There is in Portland, a shop called Saint Cupcake where sweet combinations like salted caramel and toasted coconut are worshiped and buttercream frosting is the patron saint. It was there we headed first because Don felt he owed me a cupcake.


When we were in the fourth grade, birthday cupcakes arrived in the classroom on a regular basis. While everyone else rushed forward to eat the treat, I held back, staring with single minded determination at the book in my hands, pretending not to care. I felt my cheeks stain scarlet when my classmates asked me why I wasn't eating a cupcake, the looks on their faces a combination of curiosity and confusion.

With false confidence, knowing even then it was far better to act like I didn't care, I replied, "I don't celebrate birthdays."

The memory, like so many from childhood, faded around the edges and mixed with others until, one day, three years ago, I reconnected with Don on Facebook and he brought it up. "If you ever come visit, I'm buying you a cupcake," he wrote, remembering the strange girl with the southern accent who didn't celebrate holidays.

So, he did.

We piled back into the van, our cupcakes safely tucked into a cooler, and went to a place spoken of in excited tumbles of words and wide-eyed enthusiasm. Powell's Bookstore was larger than I'd anticipated, rambling over almost a city block on four different levels. The musty smell of old books met us at the door and sent my heart racing.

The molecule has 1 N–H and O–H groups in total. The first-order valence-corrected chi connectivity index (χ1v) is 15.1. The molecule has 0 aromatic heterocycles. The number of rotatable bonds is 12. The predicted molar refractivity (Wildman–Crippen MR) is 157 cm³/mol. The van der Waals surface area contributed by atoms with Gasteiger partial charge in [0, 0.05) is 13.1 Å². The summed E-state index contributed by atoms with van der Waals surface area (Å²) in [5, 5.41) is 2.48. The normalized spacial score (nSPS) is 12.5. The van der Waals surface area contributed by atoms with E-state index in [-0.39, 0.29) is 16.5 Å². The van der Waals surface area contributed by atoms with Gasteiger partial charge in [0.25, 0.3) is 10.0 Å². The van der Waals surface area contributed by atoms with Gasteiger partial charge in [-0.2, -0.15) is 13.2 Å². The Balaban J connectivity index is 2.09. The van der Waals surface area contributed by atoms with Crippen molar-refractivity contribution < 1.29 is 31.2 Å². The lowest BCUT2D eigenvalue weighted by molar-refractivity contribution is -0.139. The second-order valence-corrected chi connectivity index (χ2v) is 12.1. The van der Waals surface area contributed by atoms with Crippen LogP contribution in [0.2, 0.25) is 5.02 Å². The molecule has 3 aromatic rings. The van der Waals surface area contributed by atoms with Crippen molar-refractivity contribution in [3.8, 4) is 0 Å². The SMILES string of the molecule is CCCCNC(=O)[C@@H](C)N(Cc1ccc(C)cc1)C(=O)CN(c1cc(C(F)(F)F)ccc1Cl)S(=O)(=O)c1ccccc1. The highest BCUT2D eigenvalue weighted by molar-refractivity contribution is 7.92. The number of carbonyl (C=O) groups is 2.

An hour later, I sat crossed legged on the floor, my arms full and two little girls standing behind me looking on with the sort of pitying fascination usually reserved for the insane ramblings of a mad woman as I, in near tears, pulled book after book from the shelf with small thought of where my son was or how I'd transport the heavy tomes home. I felt my heart thump a bass beat against my ribcage.


In my hands, I held copies of Little Women (1937), Little Men (1942), Pride and Prejudice (1976), and Leaves of Grass (1926). The book plates had scrawling inscriptions in faded ink to the people who had worn the corners of the pages soft. I read the words I searched for while the girls looked on, explaining to them the depths to which the poem touched my heart.
"Answer. That you are here—that life exists and identity, That the powerful play goes on, and you may contribute a verse."
"Do you know who wrote this?" I asked the curly haired pixies holding bright pink fairy books in their hands. "Walt Whitman." I said the name with reverence, running a finger across the type. "Think about it, for just a moment. We're contributing a verse to the ever changing world. We are here, in this moment. No matter how difficult life is, our verse is important and essential to the play as a whole."